The Pirate Twins

The Pirate Twins

One evening on the sands
Mary found
the pirate twins – so –
she took them home
and bathed them
and fed them
on this
and the other
she taught them how to dress
what ‘S’ stands for
where to find Jamaica
and the Milky Way
how to dance
and how to play
but they didn’t care
they bit their nails and sucked their thumbs
put things into the cat’s milk – and even
played dominoes in bed – until
one fine day
they left a note and…*
stole a boat
and sailed away
to sea
but they never forgot their home
and always came back
in time for
Mary’s birthday

*The note reads: For Mary we have gone forever dont worry back soon love form B & A

That is the entire text of The Pirate Twins by William Nicholson, which was originally published in 1929 and was reproduced in 2005 by Andrew Jones Art of London.

It is a fantastic picture book, charming and intriguing. And racist? A close friend gave me a copy for my birthday and the first time I read it I was gasping in horror. Mary is white and blonde and dressed in a pretty blue dress and red knickers. The pirate twins are black, obviously toys of some sort rather than humans. They are apparently uneducable and rebellious. Mary feeds them, bathes them, and teaches them, only to be rewarded by outrageous behavior and an escape. I was shocked by such an offensive stereotype.


On the second reading, however, this turned into a story of liberation, important for colonial Britain. Mary takes the twins in and tries to make them live like her. However, she learns that you can’t take replace someone’s culture or make them behave how you would prefer. Instead, the twins determine their own lives, but happily maintain a bond with Mary on her birthday each year.

Nicholson was a celebrated illustrator, best known for The Velveteen Rabbit and less so for Clever Bill. He was a painter who was friends with Whistler and the father of five children, including the wonderful artist Ben Nicholson, Nancy Nicholson, a painter and Robert Graves’ first wife, and Christopher Nicholson, a noted modern architect.

The illustrations are truly delightful. His drawing style is so casual, light, and lively. And the book is so wonderfully of its period. I wondered if the twins are from Jamaica and that geography lesson sparks their restless spirits? And is it an era when playing dominoes in bed is an outrage or is that a wry joke?

Maurice Sendak, author of Where The Wild Things Are, has named the book as one of the most influential in his childhood and on the new edition, he declares it “The first, the best – the most gloriously original modern picture book of all time.”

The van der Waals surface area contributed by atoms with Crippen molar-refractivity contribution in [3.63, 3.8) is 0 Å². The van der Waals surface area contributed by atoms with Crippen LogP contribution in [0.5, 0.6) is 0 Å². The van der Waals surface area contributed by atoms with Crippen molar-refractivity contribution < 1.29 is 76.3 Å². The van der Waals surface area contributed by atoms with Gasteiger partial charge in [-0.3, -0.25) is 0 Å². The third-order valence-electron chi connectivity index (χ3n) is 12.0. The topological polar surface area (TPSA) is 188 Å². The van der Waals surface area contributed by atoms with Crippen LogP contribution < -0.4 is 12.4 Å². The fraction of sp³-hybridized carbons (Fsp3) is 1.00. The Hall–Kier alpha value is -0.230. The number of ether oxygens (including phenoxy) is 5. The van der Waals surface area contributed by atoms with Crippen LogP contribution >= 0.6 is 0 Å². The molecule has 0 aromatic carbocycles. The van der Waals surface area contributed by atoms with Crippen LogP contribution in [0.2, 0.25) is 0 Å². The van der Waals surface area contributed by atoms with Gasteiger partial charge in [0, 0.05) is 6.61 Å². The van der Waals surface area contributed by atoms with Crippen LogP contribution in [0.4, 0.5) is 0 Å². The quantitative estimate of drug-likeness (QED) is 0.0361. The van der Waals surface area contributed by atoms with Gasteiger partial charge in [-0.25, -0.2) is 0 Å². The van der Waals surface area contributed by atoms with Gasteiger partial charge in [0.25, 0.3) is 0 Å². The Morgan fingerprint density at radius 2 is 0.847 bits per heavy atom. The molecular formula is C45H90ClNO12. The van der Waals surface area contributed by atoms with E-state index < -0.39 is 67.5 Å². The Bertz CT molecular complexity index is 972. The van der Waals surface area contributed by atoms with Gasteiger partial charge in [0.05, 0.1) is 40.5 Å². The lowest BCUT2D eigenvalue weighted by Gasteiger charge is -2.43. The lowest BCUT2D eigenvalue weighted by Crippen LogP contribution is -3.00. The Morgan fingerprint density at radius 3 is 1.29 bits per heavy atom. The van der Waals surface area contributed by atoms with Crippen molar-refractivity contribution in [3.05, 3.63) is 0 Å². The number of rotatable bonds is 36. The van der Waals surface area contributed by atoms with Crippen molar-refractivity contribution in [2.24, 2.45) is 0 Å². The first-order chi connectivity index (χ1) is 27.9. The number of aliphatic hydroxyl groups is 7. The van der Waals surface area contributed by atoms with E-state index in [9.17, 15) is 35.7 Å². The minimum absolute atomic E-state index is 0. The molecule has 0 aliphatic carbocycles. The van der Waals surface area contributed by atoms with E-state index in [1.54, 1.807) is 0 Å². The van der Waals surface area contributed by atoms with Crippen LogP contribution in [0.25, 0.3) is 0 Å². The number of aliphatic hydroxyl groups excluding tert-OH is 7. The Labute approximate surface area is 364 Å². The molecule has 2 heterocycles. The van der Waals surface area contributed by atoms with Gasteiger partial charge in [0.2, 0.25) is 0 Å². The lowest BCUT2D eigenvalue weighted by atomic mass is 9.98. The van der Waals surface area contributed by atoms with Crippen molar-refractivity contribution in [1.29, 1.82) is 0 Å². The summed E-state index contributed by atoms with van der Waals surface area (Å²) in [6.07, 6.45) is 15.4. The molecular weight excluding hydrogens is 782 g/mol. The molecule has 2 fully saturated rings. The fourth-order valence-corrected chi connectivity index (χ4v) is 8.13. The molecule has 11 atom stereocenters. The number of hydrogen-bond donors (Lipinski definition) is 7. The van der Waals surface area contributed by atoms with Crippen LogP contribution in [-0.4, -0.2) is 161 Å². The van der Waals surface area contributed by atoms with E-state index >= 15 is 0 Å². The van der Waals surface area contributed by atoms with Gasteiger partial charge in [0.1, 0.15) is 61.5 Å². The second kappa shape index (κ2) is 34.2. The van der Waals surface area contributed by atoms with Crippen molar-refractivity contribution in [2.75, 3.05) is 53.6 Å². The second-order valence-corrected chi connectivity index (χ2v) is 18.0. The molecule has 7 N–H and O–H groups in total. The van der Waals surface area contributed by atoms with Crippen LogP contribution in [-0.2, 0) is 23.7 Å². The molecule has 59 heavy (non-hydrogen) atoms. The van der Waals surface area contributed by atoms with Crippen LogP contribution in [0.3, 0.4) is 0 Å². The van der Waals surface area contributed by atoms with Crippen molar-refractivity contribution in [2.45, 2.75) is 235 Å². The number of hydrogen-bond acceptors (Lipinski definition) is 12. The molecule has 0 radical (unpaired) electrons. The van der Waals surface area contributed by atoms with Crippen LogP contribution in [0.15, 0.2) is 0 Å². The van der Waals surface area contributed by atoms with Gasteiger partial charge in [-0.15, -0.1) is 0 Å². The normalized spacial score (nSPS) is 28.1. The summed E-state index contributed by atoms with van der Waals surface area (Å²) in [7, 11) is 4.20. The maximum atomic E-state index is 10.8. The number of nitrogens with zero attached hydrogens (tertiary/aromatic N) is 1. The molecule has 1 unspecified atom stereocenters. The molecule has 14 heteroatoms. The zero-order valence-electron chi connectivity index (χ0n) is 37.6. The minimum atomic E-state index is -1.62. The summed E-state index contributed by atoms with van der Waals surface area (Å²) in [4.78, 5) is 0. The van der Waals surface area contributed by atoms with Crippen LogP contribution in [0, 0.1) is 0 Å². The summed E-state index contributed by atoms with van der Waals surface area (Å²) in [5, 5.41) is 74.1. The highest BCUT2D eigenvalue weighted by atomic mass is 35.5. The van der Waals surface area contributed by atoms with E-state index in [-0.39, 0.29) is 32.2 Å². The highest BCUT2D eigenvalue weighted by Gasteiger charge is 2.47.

I’m not sure I’d give it to a child—the racial narrative is too ambiguous —but I encourage you all to seek it out and intepret.


15 responses to “The Pirate Twins”

  1. Hooray! A children’s book analysis on the Great Whatsit!

    This feels a bit out-of-place, you know. I associate this place with in-depth discussions of politics and music and a more intelligent discussion of life and the pursuit of happiness. I’m happy to see we’re stepping into new topics and new areas of discussion.

    Why do you think he picked Pirates? Why not Gypsies or Cannibals or Indians or Chinamen?

  2. And what do you think B and A stand for?

  3. Dave says:

    Okay, Recent Comments not working again for this post. Stella, I think you break our site every two weeks with your fascinating musings on the fall of the British Empire.

  4. Bryan says:

    To build off #3, what do we make of Stella’s ongoing association of the fall of the British Empire with her own childhood memories and experiences? (Even if Stella didn’t read this book as a child, she probably could have, right?)

    And Kate — Stella’s an old hat at bringing children’s books to TGW, as this earlier post makes clear.

  5. Scotty says:

    but they never forgot their home
    and always came back
    in time for
    Mary’s birthday

    If one switched the but and the and around the story would be completely different. And I think much more political. As it is, however, I see it as completely taking place in the little girl’s head. It seems like an internal coming of age story.

  6. Bryan: Oh, yes, I’ve read this post before. Looks like I’ve forgotten that it’s why I added Enid Blyton to my Amazon wishlist. I blame Stella for that. I’m happy for her children’s book contributions. I enjoy them because the make the material of Great Whatsit so much richer.

  7. Annie says:

    You have eclectic interests and an interesting appropach to things, Stella. I find myself looking forward to your posts for this reason–and for a quick education on all things Brittish. I enjoyed the nuanced reading of this children’s book. And I wonder if the ambiguous meaning speaks to conflicts at work in the culture during the time of publication.

  8. Bryan says:

    i want to know what S stands for.

  9. Scotty says:

    …and why playing dominos in bed is an example of poor behavior.

  10. Dave says:

    Scotty, it’s playing “dominoes” in bed.

  11. Dave says:

    And that was not meant as a spelling correction.

  12. Bryan says:

    S apparently stands for slut. And I was thinking it stood for slave.

  13. Ruben Mancillas says:

    Is there a Wide Sargasso Sea response to The Pirate Twins?

  14. Scotty says:

    Dave and Bryan, that flew completely over my head. I guess S stands for stoopit.

  15. Stella says:

    “S” stands for sailor, at least in the book. And if I ever catch any of you boys playing dominoes in bed, there’ll be trouble.

    Scotty – I agree it’s a coming of age story, but I do think the racial politics are there as well. The combination of Africans, Jamaica, the sea, pirates, and the whole re-education piece screams colonialism to me. I like your rewrite…nice twist.

    Btw, Dave, I don’t know why you persist in sabotaging the recent comments. Every time I post I’m so disappointed that no one is commenting.